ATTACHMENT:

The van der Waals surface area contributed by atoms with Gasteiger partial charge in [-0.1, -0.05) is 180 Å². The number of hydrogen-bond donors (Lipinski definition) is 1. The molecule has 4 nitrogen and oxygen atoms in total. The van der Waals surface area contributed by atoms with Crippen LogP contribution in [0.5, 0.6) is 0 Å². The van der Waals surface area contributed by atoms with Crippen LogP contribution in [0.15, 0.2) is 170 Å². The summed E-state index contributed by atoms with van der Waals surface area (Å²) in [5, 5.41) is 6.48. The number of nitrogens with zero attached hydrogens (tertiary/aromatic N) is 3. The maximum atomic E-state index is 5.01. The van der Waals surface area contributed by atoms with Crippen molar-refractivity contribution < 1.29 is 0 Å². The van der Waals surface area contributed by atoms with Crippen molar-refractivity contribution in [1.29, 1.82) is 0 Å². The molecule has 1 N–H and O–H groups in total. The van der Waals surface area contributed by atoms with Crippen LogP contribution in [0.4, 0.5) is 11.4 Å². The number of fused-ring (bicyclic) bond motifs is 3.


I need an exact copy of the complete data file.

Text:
The van der Waals surface area contributed by atoms with Gasteiger partial charge in [-0.1, -0.05) is 180 Å². The number of hydrogen-bond donors (Lipinski definition) is 1. The molecule has 4 nitrogen and oxygen atoms in total. The van der Waals surface area contributed by atoms with Crippen LogP contribution in [0.5, 0.6) is 0 Å². The van der Waals surface area contributed by atoms with Crippen LogP contribution in [0.15, 0.2) is 170 Å². The summed E-state index contributed by atoms with van der Waals surface area (Å²) in [5, 5.41) is 6.48. The number of nitrogens with zero attached hydrogens (tertiary/aromatic N) is 3. The maximum atomic E-state index is 5.01. The van der Waals surface area contributed by atoms with Crippen molar-refractivity contribution < 1.29 is 0 Å². The van der Waals surface area contributed by atoms with Crippen molar-refractivity contribution in [1.29, 1.82) is 0 Å². The molecule has 1 N–H and O–H groups in total. The van der Waals surface area contributed by atoms with Crippen LogP contribution in [0.4, 0.5) is 11.4 Å². The number of fused-ring (bicyclic) bond motifs is 3.